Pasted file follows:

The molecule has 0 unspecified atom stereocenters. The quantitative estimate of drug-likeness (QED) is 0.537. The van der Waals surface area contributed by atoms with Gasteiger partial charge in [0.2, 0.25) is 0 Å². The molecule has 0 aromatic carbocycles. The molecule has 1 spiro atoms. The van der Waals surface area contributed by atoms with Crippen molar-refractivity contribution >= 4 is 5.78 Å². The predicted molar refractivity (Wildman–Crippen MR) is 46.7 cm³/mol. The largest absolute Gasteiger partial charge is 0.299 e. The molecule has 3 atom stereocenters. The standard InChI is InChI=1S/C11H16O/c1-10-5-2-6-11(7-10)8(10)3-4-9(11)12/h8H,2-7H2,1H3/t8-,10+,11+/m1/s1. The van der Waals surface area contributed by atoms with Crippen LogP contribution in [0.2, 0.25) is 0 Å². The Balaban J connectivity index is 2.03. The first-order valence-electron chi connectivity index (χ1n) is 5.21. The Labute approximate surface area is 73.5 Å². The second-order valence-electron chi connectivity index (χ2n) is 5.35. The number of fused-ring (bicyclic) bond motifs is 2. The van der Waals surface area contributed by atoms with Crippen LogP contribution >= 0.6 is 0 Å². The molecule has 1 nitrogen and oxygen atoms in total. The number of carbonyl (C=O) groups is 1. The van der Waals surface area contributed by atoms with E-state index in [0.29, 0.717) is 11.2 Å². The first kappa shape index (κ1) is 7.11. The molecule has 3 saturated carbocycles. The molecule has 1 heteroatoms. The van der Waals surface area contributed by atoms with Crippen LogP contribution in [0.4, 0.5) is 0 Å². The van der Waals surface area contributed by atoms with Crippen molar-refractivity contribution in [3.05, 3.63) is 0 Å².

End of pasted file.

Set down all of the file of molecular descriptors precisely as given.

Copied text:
The molecule has 0 unspecified atom stereocenters. The quantitative estimate of drug-likeness (QED) is 0.537. The van der Waals surface area contributed by atoms with Gasteiger partial charge in [0.2, 0.25) is 0 Å². The molecule has 0 aromatic carbocycles. The molecule has 1 spiro atoms. The van der Waals surface area contributed by atoms with Crippen molar-refractivity contribution >= 4 is 5.78 Å². The predicted molar refractivity (Wildman–Crippen MR) is 46.7 cm³/mol. The largest absolute Gasteiger partial charge is 0.299 e. The molecule has 3 atom stereocenters. The standard InChI is InChI=1S/C11H16O/c1-10-5-2-6-11(7-10)8(10)3-4-9(11)12/h8H,2-7H2,1H3/t8-,10+,11+/m1/s1. The van der Waals surface area contributed by atoms with Crippen LogP contribution in [0.2, 0.25) is 0 Å². The Balaban J connectivity index is 2.03. The first-order valence-electron chi connectivity index (χ1n) is 5.21. The Labute approximate surface area is 73.5 Å². The second-order valence-electron chi connectivity index (χ2n) is 5.35. The number of fused-ring (bicyclic) bond motifs is 2. The van der Waals surface area contributed by atoms with Crippen LogP contribution >= 0.6 is 0 Å². The molecule has 1 nitrogen and oxygen atoms in total. The number of carbonyl (C=O) groups is 1. The van der Waals surface area contributed by atoms with E-state index in [0.29, 0.717) is 11.2 Å². The first kappa shape index (κ1) is 7.11. The molecule has 3 saturated carbocycles. The molecule has 1 heteroatoms. The van der Waals surface area contributed by atoms with Crippen LogP contribution in [0.4, 0.5) is 0 Å². The van der Waals surface area contributed by atoms with Crippen molar-refractivity contribution in [3.05, 3.63) is 0 Å².